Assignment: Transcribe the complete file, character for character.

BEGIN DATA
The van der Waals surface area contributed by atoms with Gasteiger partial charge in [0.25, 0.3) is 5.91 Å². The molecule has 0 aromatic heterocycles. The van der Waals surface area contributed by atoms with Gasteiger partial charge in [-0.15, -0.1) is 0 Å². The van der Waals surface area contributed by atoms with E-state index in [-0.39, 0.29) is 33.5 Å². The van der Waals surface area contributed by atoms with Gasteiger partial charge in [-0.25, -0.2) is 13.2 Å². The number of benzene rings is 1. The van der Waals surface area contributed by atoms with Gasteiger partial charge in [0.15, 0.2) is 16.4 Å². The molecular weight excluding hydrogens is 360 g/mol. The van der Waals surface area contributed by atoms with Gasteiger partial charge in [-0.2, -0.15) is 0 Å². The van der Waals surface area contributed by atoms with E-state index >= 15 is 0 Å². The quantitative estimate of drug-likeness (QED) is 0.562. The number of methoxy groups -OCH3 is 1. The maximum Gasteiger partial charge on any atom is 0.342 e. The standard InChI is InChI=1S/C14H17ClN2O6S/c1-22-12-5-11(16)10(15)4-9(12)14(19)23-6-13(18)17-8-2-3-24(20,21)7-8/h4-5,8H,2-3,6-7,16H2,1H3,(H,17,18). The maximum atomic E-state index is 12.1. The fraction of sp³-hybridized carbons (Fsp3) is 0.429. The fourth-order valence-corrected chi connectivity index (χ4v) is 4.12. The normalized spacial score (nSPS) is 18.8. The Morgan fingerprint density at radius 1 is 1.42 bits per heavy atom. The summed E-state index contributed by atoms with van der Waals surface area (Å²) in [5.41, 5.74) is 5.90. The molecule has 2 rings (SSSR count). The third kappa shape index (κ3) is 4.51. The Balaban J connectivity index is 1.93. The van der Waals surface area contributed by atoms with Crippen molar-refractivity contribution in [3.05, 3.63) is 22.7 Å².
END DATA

The van der Waals surface area contributed by atoms with Gasteiger partial charge in [0.25, 0.3) is 5.91 Å². The molecule has 0 aromatic heterocycles. The van der Waals surface area contributed by atoms with Gasteiger partial charge in [-0.15, -0.1) is 0 Å². The van der Waals surface area contributed by atoms with E-state index in [-0.39, 0.29) is 33.5 Å². The van der Waals surface area contributed by atoms with Gasteiger partial charge in [-0.25, -0.2) is 13.2 Å². The number of benzene rings is 1. The van der Waals surface area contributed by atoms with Gasteiger partial charge in [0.15, 0.2) is 16.4 Å². The molecular weight excluding hydrogens is 360 g/mol. The van der Waals surface area contributed by atoms with Gasteiger partial charge in [-0.2, -0.15) is 0 Å². The van der Waals surface area contributed by atoms with E-state index >= 15 is 0 Å². The quantitative estimate of drug-likeness (QED) is 0.562. The number of methoxy groups -OCH3 is 1. The maximum Gasteiger partial charge on any atom is 0.342 e. The standard InChI is InChI=1S/C14H17ClN2O6S/c1-22-12-5-11(16)10(15)4-9(12)14(19)23-6-13(18)17-8-2-3-24(20,21)7-8/h4-5,8H,2-3,6-7,16H2,1H3,(H,17,18). The maximum atomic E-state index is 12.1. The fraction of sp³-hybridized carbons (Fsp3) is 0.429. The fourth-order valence-corrected chi connectivity index (χ4v) is 4.12. The normalized spacial score (nSPS) is 18.8. The Morgan fingerprint density at radius 1 is 1.42 bits per heavy atom. The summed E-state index contributed by atoms with van der Waals surface area (Å²) in [5.41, 5.74) is 5.90. The molecule has 2 rings (SSSR count). The third kappa shape index (κ3) is 4.51. The Balaban J connectivity index is 1.93. The van der Waals surface area contributed by atoms with Crippen molar-refractivity contribution in [3.05, 3.63) is 22.7 Å².